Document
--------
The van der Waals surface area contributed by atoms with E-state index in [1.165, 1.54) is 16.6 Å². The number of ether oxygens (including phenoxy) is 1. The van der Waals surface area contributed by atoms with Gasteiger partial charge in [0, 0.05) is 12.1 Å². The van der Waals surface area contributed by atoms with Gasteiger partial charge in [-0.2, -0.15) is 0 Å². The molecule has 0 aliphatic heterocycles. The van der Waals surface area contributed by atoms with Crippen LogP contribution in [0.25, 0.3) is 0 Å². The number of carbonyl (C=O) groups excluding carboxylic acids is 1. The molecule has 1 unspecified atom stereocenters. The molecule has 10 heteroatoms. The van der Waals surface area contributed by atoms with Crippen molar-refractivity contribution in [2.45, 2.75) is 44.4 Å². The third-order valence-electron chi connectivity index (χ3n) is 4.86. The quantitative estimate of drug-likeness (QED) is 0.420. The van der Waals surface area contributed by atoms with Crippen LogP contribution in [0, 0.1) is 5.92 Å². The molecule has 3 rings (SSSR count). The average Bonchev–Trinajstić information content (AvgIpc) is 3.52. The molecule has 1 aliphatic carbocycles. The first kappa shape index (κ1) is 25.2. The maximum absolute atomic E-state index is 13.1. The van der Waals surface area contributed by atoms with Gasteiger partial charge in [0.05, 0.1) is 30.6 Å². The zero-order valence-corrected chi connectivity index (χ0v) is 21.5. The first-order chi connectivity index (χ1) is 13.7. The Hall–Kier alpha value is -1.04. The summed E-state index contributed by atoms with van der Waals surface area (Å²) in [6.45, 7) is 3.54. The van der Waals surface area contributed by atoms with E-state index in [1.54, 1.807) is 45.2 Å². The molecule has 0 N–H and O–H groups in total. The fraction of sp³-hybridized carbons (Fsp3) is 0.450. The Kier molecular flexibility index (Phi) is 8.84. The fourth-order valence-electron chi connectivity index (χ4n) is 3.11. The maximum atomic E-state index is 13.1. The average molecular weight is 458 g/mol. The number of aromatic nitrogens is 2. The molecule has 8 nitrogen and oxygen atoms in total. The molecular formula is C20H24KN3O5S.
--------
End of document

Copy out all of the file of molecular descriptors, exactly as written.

The van der Waals surface area contributed by atoms with E-state index in [1.165, 1.54) is 16.6 Å². The number of ether oxygens (including phenoxy) is 1. The van der Waals surface area contributed by atoms with Gasteiger partial charge in [0, 0.05) is 12.1 Å². The van der Waals surface area contributed by atoms with Gasteiger partial charge in [-0.2, -0.15) is 0 Å². The molecule has 0 aliphatic heterocycles. The van der Waals surface area contributed by atoms with Crippen LogP contribution in [0.25, 0.3) is 0 Å². The number of carbonyl (C=O) groups excluding carboxylic acids is 1. The molecule has 1 unspecified atom stereocenters. The molecule has 10 heteroatoms. The van der Waals surface area contributed by atoms with Crippen molar-refractivity contribution in [2.45, 2.75) is 44.4 Å². The third-order valence-electron chi connectivity index (χ3n) is 4.86. The quantitative estimate of drug-likeness (QED) is 0.420. The van der Waals surface area contributed by atoms with Crippen LogP contribution in [0, 0.1) is 5.92 Å². The molecule has 3 rings (SSSR count). The average Bonchev–Trinajstić information content (AvgIpc) is 3.52. The molecule has 1 aliphatic carbocycles. The first kappa shape index (κ1) is 25.2. The maximum absolute atomic E-state index is 13.1. The van der Waals surface area contributed by atoms with Gasteiger partial charge in [0.05, 0.1) is 30.6 Å². The zero-order valence-corrected chi connectivity index (χ0v) is 21.5. The first-order chi connectivity index (χ1) is 13.7. The Hall–Kier alpha value is -1.04. The summed E-state index contributed by atoms with van der Waals surface area (Å²) in [6.45, 7) is 3.54. The van der Waals surface area contributed by atoms with E-state index in [1.54, 1.807) is 45.2 Å². The molecule has 0 N–H and O–H groups in total. The fraction of sp³-hybridized carbons (Fsp3) is 0.450. The Kier molecular flexibility index (Phi) is 8.84. The fourth-order valence-electron chi connectivity index (χ4n) is 3.11. The maximum atomic E-state index is 13.1. The average molecular weight is 458 g/mol. The number of aromatic nitrogens is 2. The molecule has 8 nitrogen and oxygen atoms in total. The molecular formula is C20H24KN3O5S.